Local vaccine reactogenicity was grossly visible in two animals, one each from the DPX-rPA (25 µg) and AVA groups, with these observations limited to very slight or barely perceptible edema or erythema. Aside from one animal who received DPX-rPA (25 µg) and exhibited moderate histological lesions (inflammation and fibrosis), DPX-rPA and AVA were well tolerated. Clinical observations during the pre-challenge period were primarily normal with only a few instances of gastrointestinal issues, including soft stool and diarrhea. No clinically significant changes were observed in body weights or temperatures recorded daily for 7 days after each vaccination.
A single administration of DPX-rPA, regardless of dose, yielded high titers of anti-rPA IgG in NHPs by Day 14 and that peaked at Day 70. Relative to saline, all three vaccinated groups generated anti-rPA IgG titers by Day 14, which were maintained until the end of study (Fig. 5a). There was no statistical difference between the anti-rPA titers generated by DPX-rPA at either dose level, and both DPX groups generated statistically higher titers by Day 28 when the AVA groups were vaccinated with their second dose. In general, TNA (ED50) kinetics paralleled the anti-rPA IgG response in both DPX-rPA groups (Fig. 5b). AVA-vaccinated macaques developed a similarly robust serum IgG and TNA response, particularly after the Day 28 boosting injection, and that peaked 2 weeks later on Day 42. Anti-rPA antibody responses were not detected in macaques vaccinated with saline alone.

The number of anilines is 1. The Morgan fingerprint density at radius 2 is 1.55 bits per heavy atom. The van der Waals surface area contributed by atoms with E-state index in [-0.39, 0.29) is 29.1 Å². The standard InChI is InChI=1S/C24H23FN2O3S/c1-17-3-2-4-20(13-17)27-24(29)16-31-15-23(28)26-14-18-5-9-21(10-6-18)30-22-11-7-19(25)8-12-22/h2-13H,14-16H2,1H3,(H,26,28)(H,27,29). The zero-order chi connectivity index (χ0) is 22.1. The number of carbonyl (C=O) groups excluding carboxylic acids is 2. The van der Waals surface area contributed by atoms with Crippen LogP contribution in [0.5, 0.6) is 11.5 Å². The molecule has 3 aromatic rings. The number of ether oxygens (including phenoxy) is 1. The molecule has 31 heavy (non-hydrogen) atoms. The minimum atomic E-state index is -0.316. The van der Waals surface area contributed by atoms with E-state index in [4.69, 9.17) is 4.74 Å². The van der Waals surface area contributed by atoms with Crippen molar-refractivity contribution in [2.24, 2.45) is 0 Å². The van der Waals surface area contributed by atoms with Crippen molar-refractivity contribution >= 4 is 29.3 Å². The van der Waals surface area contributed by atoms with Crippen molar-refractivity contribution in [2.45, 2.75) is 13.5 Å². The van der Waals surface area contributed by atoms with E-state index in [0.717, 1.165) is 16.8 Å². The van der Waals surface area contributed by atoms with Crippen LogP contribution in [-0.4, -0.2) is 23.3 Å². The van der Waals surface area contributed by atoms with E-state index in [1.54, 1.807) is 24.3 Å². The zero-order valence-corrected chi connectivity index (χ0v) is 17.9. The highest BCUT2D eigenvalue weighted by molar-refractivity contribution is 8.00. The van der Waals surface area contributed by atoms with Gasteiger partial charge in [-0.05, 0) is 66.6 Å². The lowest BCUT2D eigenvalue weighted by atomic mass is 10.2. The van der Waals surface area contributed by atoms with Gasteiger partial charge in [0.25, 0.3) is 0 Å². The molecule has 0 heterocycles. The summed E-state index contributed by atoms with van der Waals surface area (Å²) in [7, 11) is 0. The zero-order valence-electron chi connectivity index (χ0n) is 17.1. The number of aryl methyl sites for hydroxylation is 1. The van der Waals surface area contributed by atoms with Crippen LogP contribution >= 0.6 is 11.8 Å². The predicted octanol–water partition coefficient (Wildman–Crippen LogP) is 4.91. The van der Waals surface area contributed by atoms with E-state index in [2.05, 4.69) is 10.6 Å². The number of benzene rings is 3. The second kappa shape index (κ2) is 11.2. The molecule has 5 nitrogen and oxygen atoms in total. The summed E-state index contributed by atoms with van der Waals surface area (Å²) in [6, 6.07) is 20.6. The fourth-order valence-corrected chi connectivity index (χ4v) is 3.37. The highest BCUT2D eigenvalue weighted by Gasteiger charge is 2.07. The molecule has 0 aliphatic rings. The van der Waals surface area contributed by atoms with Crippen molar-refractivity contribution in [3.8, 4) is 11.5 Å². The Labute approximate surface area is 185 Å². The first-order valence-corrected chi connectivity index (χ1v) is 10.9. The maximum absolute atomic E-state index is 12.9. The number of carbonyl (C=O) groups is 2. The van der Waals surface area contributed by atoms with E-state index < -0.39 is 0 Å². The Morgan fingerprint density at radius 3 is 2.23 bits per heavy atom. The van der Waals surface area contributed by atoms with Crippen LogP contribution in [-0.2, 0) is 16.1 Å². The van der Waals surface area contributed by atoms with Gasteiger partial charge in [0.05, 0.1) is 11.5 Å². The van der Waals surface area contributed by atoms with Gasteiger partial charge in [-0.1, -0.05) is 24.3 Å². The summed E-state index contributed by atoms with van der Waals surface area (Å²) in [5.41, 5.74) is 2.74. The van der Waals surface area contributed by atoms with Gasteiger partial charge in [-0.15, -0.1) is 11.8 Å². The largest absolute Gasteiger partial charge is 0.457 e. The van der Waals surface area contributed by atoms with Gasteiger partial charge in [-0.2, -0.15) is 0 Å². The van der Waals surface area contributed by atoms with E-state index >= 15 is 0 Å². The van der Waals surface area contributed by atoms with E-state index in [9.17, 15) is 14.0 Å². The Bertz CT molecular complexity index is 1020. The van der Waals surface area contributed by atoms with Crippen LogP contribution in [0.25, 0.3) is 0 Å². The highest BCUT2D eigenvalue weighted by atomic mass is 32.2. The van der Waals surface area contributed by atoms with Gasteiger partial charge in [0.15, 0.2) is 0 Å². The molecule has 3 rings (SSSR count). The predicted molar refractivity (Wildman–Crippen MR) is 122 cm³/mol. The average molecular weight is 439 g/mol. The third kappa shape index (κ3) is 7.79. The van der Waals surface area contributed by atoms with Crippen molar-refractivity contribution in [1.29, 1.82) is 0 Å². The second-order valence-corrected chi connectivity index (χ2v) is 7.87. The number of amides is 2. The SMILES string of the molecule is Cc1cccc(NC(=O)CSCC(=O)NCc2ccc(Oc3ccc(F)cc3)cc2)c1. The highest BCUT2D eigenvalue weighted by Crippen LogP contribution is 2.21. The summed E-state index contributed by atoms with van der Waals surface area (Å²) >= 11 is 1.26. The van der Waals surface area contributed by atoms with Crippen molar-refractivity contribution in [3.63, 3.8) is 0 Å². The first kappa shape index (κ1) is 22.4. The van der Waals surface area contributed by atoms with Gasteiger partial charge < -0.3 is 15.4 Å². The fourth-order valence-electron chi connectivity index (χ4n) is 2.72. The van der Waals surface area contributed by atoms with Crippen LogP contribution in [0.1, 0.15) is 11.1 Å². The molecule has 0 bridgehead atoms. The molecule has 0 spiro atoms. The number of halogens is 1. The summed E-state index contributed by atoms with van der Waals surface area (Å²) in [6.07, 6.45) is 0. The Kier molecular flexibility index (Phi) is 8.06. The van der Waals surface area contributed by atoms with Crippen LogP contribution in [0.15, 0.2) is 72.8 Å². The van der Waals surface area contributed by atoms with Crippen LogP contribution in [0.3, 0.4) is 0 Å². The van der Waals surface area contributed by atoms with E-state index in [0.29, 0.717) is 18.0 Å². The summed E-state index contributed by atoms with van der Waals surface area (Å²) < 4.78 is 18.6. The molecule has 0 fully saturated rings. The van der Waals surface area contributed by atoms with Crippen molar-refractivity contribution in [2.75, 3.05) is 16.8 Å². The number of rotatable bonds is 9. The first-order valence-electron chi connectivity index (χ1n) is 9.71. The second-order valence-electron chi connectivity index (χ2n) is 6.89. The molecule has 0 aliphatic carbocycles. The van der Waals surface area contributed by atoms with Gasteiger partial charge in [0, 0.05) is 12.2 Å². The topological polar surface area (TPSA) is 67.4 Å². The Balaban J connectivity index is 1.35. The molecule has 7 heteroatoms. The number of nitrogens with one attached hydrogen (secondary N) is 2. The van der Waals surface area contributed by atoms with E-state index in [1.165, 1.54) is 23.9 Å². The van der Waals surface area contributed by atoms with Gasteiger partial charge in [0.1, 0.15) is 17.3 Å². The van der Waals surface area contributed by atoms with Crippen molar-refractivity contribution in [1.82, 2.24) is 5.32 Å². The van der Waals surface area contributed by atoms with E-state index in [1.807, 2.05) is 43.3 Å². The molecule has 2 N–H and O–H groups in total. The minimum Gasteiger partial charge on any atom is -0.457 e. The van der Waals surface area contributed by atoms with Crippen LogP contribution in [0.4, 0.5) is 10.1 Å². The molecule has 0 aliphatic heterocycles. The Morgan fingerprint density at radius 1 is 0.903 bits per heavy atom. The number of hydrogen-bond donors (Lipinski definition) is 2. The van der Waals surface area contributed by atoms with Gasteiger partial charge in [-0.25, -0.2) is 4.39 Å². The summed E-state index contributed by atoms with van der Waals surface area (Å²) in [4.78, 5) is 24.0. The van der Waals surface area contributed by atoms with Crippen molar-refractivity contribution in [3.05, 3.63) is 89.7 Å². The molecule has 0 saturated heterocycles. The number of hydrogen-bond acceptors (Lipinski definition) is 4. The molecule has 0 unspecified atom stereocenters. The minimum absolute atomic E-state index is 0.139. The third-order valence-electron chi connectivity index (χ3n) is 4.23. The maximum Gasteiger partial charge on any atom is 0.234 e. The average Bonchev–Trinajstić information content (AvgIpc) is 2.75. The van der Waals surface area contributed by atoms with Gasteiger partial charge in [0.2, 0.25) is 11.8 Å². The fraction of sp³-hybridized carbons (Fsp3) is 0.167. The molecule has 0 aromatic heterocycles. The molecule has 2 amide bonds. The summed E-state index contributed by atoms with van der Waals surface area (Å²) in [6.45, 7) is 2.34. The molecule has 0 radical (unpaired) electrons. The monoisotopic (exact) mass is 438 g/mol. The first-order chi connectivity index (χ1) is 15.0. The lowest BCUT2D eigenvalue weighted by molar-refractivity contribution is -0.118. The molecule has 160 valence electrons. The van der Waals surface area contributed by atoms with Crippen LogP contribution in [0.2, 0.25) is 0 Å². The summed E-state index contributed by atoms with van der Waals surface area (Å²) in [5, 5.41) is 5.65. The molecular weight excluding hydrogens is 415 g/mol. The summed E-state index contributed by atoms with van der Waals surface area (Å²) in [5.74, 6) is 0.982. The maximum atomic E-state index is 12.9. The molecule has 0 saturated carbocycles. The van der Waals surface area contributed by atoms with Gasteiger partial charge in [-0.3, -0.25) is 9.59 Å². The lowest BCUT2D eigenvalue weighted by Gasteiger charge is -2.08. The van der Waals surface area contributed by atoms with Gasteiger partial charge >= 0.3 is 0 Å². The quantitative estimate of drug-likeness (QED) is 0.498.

DPX-rPA (25 µg) was 100% effective at protecting macaques from lethal challenge with B. anthracis spores (Fig. 5c). One animal from each of the DPX-rPA (10 µg) and AVA groups died after anthrax inhalation before study completion (Day 98). All saline control animals died within 6 days of anthrax challenge. Examination of tissue and blood from animals that succumbed to disease revealed elevated serum C-reactive protein, positive terminal bacteremia, gross necropsy lesions, and histologic lesions consistent with fulminant anthrax infection. In addition, abnormal clinical observations, hematologic changes, and body temperature increases or decreases occurred more frequently in saline control animals than in the other groups. Animals that survived had active or resolving inflammation, consistent with lesions typically present after B. anthracis exposure. The incidence of bacteremia in surviving animals and animals that died prior to study completion is presented in Table 1. Interestingly, three of six macaques given DPX-rPA (25 µg) tested positive for bacteremia at Day 72, 2 days post challenge; bacteremia resolved by Day 75 through the end of study. All six saline control animals were bacteremic at one or more time points after infection, beginning on Day 72, which was associated with early termination. Each of the animals from the DPX-rPA and AVA groups that died prior to study completion were bacteremic on at least one-day post-challenge and each animal had anthrax-positive terminal samples. Furthermore, each of these animals had lower TNA and anti-rPA IgG levels than the mean of their groups at Day 70. No surviving animals from these groups had positive bacteremia tests. These results suggest that single-dose delivery of DPX-rPA is equally as effective at protecting against aerosolized anthrax infection as two doses of commercial AVA.